Celebrity deaths force media to examine suicide reporting
The Associated Press
NEW YORK — The deaths of designer Kate Spade and celebrity chef Anthony Bourdain have caused media organizations to look at how they cover suicide and whether more could be done to prevent copycat killings, without neglecting the duty to report news.
Several outlets have publicized the 1-800273-8255 suicide prevention hotline — People and Entertainment Weekly magazines are using it on their covers — and operators say the hotline has received the largest volume of calls in its history following the celebrity deaths.
The Associated Press sent guidelines to its staff this week about how suicides should be reported, including new instructions on addressing suicide notes. The Poynter Institute, a journalism think tank, also publicized advice to news leaders.
Some of the guidelines being discussed contradict the natural impulses of journalists. When some younger reporters at a major national news organization urged that the suicide hotline be publicized following last week’s deaths, an editor said that it wasn’t their job because “we’re not social workers,” said Kelly McBride, media ethicist for the Poynter Institute. She wouldn’t identify the outlet.
John Daniszewski, vice president and editor at large for standards at The Associated Press, said: “Our responsibility is to keep people informed, but in a way that doesn’t lead others to consider suicide.”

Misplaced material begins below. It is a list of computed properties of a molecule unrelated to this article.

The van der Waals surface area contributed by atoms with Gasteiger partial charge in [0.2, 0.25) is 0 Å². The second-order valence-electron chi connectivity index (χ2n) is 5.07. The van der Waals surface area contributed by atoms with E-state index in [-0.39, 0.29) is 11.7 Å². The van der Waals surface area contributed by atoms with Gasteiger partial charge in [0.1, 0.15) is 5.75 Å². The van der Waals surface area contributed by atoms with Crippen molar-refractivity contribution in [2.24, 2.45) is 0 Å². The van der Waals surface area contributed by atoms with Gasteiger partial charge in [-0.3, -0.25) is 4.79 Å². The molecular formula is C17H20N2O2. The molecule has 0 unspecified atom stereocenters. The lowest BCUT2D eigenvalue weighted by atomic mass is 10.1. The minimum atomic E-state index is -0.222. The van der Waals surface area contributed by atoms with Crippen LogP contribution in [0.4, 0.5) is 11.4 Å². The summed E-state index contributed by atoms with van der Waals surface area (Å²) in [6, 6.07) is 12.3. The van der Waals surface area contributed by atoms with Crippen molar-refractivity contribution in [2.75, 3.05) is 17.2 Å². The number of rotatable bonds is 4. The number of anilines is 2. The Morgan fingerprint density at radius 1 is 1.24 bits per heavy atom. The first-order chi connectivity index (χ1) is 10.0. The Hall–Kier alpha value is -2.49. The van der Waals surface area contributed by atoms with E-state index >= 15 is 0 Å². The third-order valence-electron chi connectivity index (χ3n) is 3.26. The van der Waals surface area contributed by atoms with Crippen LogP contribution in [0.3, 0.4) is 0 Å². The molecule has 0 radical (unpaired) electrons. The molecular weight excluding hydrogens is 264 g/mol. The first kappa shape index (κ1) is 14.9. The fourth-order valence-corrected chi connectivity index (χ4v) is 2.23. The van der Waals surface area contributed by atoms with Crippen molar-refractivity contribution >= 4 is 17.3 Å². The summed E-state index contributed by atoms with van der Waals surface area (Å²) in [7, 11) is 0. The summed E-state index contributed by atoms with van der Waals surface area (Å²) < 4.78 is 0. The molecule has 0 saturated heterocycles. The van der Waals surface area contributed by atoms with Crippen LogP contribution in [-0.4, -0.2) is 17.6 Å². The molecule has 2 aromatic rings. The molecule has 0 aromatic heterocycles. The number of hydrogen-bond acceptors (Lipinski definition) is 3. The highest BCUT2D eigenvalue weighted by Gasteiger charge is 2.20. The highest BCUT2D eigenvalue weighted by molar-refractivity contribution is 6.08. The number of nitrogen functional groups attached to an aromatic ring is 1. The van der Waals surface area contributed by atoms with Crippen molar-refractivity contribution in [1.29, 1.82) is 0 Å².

Daniszewski’s message included a reminder to staff members that a 2015 entry in the AP’s influential Stylebook said not to be too specific about the methods of suicide. Reporting that both Spade and Bourdain died by hanging last week was newsworthy, but in both cases the service went too far in some versions of the stories by describing the implement used in the deaths, he said. The information was removed from subsequent versions.
Experts in suicide prevention say such details can be dangerous. There was a reported increase in the number of people who died by suicide using the same method as comedian Robin Williams after he died, McBride said.
In most cases, the mistakes made by news organizations were early in the coverage, committed by people inexperienced in such stories, she said.
“It runs counter to what we know about storytelling,” McBride said. “We teach people to get the details, and the more details the better. The problem with using these details is that there is no journalistic benefit to using them.”